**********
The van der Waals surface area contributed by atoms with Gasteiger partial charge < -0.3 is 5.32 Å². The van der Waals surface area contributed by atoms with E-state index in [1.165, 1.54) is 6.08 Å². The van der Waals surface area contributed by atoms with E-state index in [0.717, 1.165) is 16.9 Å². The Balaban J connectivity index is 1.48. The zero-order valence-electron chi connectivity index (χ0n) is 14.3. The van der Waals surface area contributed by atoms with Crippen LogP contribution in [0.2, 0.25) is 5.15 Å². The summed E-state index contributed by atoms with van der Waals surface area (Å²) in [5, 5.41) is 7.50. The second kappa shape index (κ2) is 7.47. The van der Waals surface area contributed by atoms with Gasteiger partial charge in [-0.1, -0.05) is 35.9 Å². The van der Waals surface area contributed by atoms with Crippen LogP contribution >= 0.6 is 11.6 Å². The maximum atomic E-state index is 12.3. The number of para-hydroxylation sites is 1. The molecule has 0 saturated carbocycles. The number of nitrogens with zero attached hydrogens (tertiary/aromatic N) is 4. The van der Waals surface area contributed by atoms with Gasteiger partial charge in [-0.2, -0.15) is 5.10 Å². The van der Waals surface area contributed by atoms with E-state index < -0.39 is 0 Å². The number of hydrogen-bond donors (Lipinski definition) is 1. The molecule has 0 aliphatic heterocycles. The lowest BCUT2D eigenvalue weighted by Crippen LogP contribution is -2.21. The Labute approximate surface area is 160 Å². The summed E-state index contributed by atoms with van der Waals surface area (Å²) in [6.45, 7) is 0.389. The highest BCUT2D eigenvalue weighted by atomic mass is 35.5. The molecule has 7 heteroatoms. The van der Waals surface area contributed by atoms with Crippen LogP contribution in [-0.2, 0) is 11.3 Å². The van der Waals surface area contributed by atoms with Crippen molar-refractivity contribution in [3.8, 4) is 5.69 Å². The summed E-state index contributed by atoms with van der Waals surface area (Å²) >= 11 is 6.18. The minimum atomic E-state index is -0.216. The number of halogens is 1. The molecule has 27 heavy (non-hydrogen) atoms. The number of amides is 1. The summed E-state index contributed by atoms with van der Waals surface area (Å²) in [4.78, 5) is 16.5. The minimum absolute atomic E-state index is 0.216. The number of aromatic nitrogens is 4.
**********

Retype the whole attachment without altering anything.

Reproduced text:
The van der Waals surface area contributed by atoms with Gasteiger partial charge < -0.3 is 5.32 Å². The van der Waals surface area contributed by atoms with E-state index in [1.165, 1.54) is 6.08 Å². The van der Waals surface area contributed by atoms with E-state index in [0.717, 1.165) is 16.9 Å². The Balaban J connectivity index is 1.48. The zero-order valence-electron chi connectivity index (χ0n) is 14.3. The van der Waals surface area contributed by atoms with Crippen LogP contribution in [0.2, 0.25) is 5.15 Å². The summed E-state index contributed by atoms with van der Waals surface area (Å²) in [5, 5.41) is 7.50. The second kappa shape index (κ2) is 7.47. The van der Waals surface area contributed by atoms with Gasteiger partial charge in [-0.1, -0.05) is 35.9 Å². The van der Waals surface area contributed by atoms with Crippen LogP contribution >= 0.6 is 11.6 Å². The maximum atomic E-state index is 12.3. The number of para-hydroxylation sites is 1. The molecule has 0 saturated carbocycles. The number of nitrogens with zero attached hydrogens (tertiary/aromatic N) is 4. The van der Waals surface area contributed by atoms with Gasteiger partial charge in [-0.2, -0.15) is 5.10 Å². The van der Waals surface area contributed by atoms with E-state index < -0.39 is 0 Å². The number of hydrogen-bond donors (Lipinski definition) is 1. The molecule has 0 aliphatic heterocycles. The lowest BCUT2D eigenvalue weighted by Crippen LogP contribution is -2.21. The Labute approximate surface area is 160 Å². The summed E-state index contributed by atoms with van der Waals surface area (Å²) in [6.45, 7) is 0.389. The highest BCUT2D eigenvalue weighted by atomic mass is 35.5. The molecule has 7 heteroatoms. The van der Waals surface area contributed by atoms with Crippen LogP contribution in [-0.2, 0) is 11.3 Å². The van der Waals surface area contributed by atoms with Crippen molar-refractivity contribution in [3.8, 4) is 5.69 Å². The summed E-state index contributed by atoms with van der Waals surface area (Å²) >= 11 is 6.18. The minimum atomic E-state index is -0.216. The number of halogens is 1. The molecule has 27 heavy (non-hydrogen) atoms. The number of amides is 1. The summed E-state index contributed by atoms with van der Waals surface area (Å²) in [4.78, 5) is 16.5. The minimum absolute atomic E-state index is 0.216. The number of aromatic nitrogens is 4.